Yorkshire Legal Awards 2018: An interview with the chair

Yorkshire Legal Awards 2018: An interview with the chair

The Yorkshire Legal Awards take place on 11 October. To be held at New Dock Hall in Leeds, the glittering black-tie event will recognise the region’s best and brightest legal talent.

Here, judging panel chair Paul Singh, who leads the litigation team at Sheffield City Council and is president of Sheffield & District Law Society, reflects on the nominations received from across Yorkshire, what it takes to judge an awards ceremony, and how the quality of nominations reflects a thriving legal sector in the region.

How did you come to be a solicitor?

Paul Singh (PS): I have been an employment lawyer for the past 10 years and have worked in private practice in both Sheffield and Leeds. I am currently heading up the litigation team at Sheffield City Council. I didn’t really plan on being an employment lawyer but found I had a knack for it during my legal practice course. I found the cases to be interesting, especially when having to learn about how different industries and businesses operate in order to get a proper understanding of the nuances of each case. I also have a particular interest in discrimination law. Tackling inequality is a personal passion of mine and I regularly get involved in projects supporting disadvantaged groups.

Is this the first time you’ve judged an awards? How did you find the process?

PS: Aside from adjudicating when my kids have argued as to who has the biggest slice of cake, it’s my first time judging something. I really enjoyed the whole process. It was hard work as there were a lot of nominations and they all contained a lot of detail, but at the same time, it was good to know that there were so many quality firms and lawyers within the region.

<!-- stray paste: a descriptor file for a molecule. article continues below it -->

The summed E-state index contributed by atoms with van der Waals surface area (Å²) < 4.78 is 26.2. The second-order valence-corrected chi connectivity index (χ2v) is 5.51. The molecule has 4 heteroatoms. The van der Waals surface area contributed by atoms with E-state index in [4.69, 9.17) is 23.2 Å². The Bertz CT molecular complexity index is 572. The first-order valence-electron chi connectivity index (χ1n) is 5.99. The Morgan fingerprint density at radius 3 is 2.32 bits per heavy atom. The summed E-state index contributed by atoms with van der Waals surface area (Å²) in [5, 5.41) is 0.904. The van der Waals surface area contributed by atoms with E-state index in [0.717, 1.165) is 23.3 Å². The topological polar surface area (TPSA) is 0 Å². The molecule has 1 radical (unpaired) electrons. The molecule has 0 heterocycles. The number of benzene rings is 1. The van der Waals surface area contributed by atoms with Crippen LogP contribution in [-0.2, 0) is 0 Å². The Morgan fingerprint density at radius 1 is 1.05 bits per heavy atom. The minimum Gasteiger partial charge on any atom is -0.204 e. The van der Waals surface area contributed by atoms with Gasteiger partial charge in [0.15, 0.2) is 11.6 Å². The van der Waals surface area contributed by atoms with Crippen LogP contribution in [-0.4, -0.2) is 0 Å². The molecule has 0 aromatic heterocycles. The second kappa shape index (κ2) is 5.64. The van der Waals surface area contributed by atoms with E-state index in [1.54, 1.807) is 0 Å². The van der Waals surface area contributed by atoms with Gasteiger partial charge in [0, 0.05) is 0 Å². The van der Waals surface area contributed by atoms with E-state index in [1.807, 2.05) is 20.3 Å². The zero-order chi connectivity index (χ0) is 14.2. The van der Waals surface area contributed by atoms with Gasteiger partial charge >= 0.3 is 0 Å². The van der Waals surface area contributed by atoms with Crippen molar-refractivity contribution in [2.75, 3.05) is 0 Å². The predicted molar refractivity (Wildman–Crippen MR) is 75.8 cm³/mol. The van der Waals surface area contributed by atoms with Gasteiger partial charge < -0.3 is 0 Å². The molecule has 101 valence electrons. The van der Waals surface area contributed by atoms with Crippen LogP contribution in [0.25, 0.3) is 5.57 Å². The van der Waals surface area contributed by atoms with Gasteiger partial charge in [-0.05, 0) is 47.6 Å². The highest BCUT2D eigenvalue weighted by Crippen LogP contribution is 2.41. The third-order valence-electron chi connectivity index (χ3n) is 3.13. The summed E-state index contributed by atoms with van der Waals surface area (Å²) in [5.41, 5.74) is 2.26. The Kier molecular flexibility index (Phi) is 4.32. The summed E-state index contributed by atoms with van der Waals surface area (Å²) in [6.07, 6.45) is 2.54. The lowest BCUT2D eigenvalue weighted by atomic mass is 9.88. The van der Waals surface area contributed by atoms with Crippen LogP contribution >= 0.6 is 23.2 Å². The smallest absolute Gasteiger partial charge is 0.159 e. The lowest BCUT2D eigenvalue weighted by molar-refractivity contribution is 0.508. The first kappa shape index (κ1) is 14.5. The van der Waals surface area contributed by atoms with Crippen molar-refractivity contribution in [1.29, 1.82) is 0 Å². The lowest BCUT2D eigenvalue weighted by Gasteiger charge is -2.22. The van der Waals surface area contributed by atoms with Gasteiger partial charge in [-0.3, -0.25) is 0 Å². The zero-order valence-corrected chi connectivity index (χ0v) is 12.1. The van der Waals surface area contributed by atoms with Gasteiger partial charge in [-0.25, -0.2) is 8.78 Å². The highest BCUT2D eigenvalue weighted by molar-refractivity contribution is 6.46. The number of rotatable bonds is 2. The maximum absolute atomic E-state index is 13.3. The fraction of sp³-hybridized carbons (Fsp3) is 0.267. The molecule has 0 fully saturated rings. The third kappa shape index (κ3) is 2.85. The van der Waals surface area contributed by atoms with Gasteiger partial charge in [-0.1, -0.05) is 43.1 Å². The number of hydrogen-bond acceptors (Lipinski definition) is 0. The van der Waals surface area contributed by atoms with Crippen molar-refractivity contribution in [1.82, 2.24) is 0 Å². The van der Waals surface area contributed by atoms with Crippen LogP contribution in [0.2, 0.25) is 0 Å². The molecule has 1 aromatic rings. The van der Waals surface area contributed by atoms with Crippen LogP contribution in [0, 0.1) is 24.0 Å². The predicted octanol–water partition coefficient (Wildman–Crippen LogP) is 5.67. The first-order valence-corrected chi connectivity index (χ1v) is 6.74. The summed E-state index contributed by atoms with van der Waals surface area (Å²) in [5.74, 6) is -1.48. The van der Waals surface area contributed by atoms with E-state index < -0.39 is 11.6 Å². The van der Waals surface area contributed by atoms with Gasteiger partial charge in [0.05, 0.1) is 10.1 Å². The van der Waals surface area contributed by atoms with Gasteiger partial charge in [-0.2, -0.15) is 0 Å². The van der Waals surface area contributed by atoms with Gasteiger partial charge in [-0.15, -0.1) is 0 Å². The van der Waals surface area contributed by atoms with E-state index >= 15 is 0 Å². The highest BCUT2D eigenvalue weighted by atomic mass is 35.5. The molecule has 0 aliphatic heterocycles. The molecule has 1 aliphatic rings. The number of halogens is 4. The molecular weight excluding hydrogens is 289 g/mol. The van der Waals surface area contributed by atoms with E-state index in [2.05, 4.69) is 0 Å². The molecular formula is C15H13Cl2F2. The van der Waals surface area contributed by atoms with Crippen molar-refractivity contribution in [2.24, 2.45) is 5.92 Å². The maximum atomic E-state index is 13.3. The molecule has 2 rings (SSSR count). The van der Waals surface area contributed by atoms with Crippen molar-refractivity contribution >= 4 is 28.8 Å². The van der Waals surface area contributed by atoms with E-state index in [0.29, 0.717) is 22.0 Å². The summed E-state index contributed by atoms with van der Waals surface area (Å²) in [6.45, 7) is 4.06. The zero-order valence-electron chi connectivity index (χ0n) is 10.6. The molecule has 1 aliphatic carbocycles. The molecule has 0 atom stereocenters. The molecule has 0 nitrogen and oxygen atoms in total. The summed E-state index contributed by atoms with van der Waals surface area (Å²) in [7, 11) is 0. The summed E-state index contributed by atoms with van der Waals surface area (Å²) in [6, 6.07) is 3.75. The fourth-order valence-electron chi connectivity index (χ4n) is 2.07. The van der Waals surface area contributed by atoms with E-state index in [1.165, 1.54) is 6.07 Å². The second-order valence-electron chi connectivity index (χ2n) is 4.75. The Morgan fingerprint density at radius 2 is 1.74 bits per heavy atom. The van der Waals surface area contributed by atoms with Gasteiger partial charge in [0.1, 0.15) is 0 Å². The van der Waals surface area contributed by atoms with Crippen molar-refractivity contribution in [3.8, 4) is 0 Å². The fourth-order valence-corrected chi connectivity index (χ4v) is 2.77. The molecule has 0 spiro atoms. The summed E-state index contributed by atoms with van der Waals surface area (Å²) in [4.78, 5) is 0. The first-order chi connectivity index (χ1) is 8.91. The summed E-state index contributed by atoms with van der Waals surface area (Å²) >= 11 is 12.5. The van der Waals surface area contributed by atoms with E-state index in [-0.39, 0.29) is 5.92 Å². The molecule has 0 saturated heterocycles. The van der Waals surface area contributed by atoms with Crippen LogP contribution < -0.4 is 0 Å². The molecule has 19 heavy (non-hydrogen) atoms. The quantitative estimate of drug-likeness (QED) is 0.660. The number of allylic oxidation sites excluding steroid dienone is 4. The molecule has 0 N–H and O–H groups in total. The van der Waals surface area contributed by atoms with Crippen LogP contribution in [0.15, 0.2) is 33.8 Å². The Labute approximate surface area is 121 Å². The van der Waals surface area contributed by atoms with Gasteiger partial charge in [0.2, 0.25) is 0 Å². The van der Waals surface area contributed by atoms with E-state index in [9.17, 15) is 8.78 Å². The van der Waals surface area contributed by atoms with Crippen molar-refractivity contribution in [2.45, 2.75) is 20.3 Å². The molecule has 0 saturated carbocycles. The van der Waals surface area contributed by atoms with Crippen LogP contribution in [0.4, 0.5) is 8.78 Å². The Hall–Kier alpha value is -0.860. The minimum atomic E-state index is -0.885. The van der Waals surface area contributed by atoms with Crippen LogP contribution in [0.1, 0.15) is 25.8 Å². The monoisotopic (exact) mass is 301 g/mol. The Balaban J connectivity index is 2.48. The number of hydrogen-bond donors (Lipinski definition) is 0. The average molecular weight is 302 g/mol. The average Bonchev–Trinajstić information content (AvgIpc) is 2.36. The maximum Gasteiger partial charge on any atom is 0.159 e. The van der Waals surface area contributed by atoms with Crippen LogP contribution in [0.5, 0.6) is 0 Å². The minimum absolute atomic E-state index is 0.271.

The most difficult part of the process was recording the video introductions for each award. Reading something from a script without looking like you are reading from a script, even when I had written the words myself, was much more difficult than I thought it would be! I understand why news readers get paid so much—there’s definitely an art to it!

Who impressed you the most in terms of their submission and why?

PS: I would definitely say there were a number of candidates for the Rising Star award that really impressed me. This was most hard fought and fiercely contested category. There were dozens of submissions and nearly all of the judges had a different idea as to who would win. However, this was testament to how well the candidates had done. These were all lawyers in the early stages of their careers who had dealt with huge, complex cases or had overcome personal adversity to get to where they are and it was difficult to decide who was more deserving than all the others. Everyone who put themselves forward for this award should be proud of their achievements, even if they didn’t win.

What are you most looking forward to about 11 October and the Yorkshire Legal Awards?

PS: The food! The menu looks really impressive, especially the desserts! I am also looking forward to meeting some of the winners in the flesh and telling them what impressed me most.

I am not looking forward to my speech, however. I normally don’t have a problem with public speaking, but when I know so many highly skilled and well respected lawyers are in the audience, I fear I will be awe-struck and turn to jelly.

In your opinion, why are the Yorkshire Legal Awards important to the profession in the region?

PS: I think it’s really important that we take the time to celebrate our achievements. Not all lawyers like to brag about themselves and often a job well done is considered its own reward. However, formal recognition from your peers can be the icing on the cake and we shouldn’t feel shy about shouting about how well we have done. The awards are attended by non-lawyers as well and I think they help in promoting a positive image about the legal profession to those outside it.

What does the popularity of the Yorkshire Legal Awards say about the strength of the profession in the region?

PS: It shows that there is a massive wealth of talent in the region. The legal arm of the Northern Powerhouse is definitely flexing its muscles and showing that we are as strong as the firms in London or anywhere else in the country. Yorkshire firms are involved in huge multi-million pound commercial deals, trailblazing in pushing for changes in the law and having a huge community impact by the great work they are doing for charity as part of their corporate social responsibility. It’s also clear from the Rising Star applications that the future remains rosy for the Yorkshire legal profession!

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Mark Dugdale

Mark is the Editor of Yorkshire Legal. Mark welcomes articles, letters or feedback from readers and can be reached by emailing mark.dugdale@barkerbrooks.co.uk